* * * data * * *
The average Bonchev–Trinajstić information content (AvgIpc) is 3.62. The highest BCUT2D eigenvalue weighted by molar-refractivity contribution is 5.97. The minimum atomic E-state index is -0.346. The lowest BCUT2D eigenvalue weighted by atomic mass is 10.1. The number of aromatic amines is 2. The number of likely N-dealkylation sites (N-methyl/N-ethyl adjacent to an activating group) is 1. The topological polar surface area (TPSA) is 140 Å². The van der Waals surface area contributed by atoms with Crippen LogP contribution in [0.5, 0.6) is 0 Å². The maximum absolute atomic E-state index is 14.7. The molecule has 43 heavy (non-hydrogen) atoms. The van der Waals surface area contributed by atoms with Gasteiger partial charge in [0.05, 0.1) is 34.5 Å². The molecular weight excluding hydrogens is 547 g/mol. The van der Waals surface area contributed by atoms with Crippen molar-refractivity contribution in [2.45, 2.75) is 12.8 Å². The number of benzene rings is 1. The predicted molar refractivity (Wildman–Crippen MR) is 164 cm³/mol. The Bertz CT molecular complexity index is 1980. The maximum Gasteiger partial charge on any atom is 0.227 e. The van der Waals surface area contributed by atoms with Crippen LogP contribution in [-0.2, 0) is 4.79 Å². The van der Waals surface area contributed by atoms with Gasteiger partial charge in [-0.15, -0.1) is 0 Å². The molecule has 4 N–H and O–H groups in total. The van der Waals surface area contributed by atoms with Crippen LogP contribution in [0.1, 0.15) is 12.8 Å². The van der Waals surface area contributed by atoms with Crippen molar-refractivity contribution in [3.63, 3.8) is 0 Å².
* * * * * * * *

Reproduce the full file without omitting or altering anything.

The average Bonchev–Trinajstić information content (AvgIpc) is 3.62. The highest BCUT2D eigenvalue weighted by molar-refractivity contribution is 5.97. The minimum atomic E-state index is -0.346. The lowest BCUT2D eigenvalue weighted by atomic mass is 10.1. The number of aromatic amines is 2. The number of likely N-dealkylation sites (N-methyl/N-ethyl adjacent to an activating group) is 1. The topological polar surface area (TPSA) is 140 Å². The van der Waals surface area contributed by atoms with Crippen LogP contribution in [0.5, 0.6) is 0 Å². The maximum absolute atomic E-state index is 14.7. The molecule has 43 heavy (non-hydrogen) atoms. The van der Waals surface area contributed by atoms with Gasteiger partial charge in [0.05, 0.1) is 34.5 Å². The molecular weight excluding hydrogens is 547 g/mol. The van der Waals surface area contributed by atoms with Crippen molar-refractivity contribution in [2.45, 2.75) is 12.8 Å². The number of benzene rings is 1. The predicted molar refractivity (Wildman–Crippen MR) is 164 cm³/mol. The Bertz CT molecular complexity index is 1980. The maximum Gasteiger partial charge on any atom is 0.227 e. The van der Waals surface area contributed by atoms with Crippen LogP contribution in [-0.2, 0) is 4.79 Å². The van der Waals surface area contributed by atoms with Gasteiger partial charge in [-0.15, -0.1) is 0 Å². The molecule has 4 N–H and O–H groups in total. The van der Waals surface area contributed by atoms with Crippen LogP contribution in [0.1, 0.15) is 12.8 Å². The van der Waals surface area contributed by atoms with Crippen molar-refractivity contribution in [3.63, 3.8) is 0 Å².